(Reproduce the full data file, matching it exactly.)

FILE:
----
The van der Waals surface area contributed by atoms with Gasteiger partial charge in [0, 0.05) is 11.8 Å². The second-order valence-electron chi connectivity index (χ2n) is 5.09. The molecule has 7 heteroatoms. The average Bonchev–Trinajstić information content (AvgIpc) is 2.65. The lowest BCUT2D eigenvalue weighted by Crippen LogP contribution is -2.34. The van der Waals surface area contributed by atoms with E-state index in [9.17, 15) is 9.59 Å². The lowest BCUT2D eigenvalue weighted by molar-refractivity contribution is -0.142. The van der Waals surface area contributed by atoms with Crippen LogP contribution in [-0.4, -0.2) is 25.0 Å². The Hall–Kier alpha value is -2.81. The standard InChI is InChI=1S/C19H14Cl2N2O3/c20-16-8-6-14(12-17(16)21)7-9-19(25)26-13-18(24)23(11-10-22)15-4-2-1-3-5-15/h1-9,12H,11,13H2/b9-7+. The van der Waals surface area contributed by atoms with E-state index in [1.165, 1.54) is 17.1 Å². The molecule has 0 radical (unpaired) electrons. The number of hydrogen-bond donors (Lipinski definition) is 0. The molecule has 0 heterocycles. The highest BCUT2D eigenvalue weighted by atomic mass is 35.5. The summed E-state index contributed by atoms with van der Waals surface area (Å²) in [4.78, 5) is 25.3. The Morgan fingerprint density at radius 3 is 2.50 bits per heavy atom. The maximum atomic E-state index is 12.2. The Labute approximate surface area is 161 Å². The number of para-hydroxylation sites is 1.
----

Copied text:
The van der Waals surface area contributed by atoms with Gasteiger partial charge in [0, 0.05) is 11.8 Å². The second-order valence-electron chi connectivity index (χ2n) is 5.09. The molecule has 7 heteroatoms. The average Bonchev–Trinajstić information content (AvgIpc) is 2.65. The lowest BCUT2D eigenvalue weighted by Crippen LogP contribution is -2.34. The van der Waals surface area contributed by atoms with E-state index in [9.17, 15) is 9.59 Å². The lowest BCUT2D eigenvalue weighted by molar-refractivity contribution is -0.142. The van der Waals surface area contributed by atoms with Crippen LogP contribution in [-0.4, -0.2) is 25.0 Å². The Hall–Kier alpha value is -2.81. The standard InChI is InChI=1S/C19H14Cl2N2O3/c20-16-8-6-14(12-17(16)21)7-9-19(25)26-13-18(24)23(11-10-22)15-4-2-1-3-5-15/h1-9,12H,11,13H2/b9-7+. The van der Waals surface area contributed by atoms with E-state index in [1.165, 1.54) is 17.1 Å². The molecule has 0 radical (unpaired) electrons. The number of hydrogen-bond donors (Lipinski definition) is 0. The molecule has 0 heterocycles. The highest BCUT2D eigenvalue weighted by atomic mass is 35.5. The summed E-state index contributed by atoms with van der Waals surface area (Å²) in [4.78, 5) is 25.3. The Morgan fingerprint density at radius 3 is 2.50 bits per heavy atom. The maximum atomic E-state index is 12.2. The Labute approximate surface area is 161 Å². The number of para-hydroxylation sites is 1.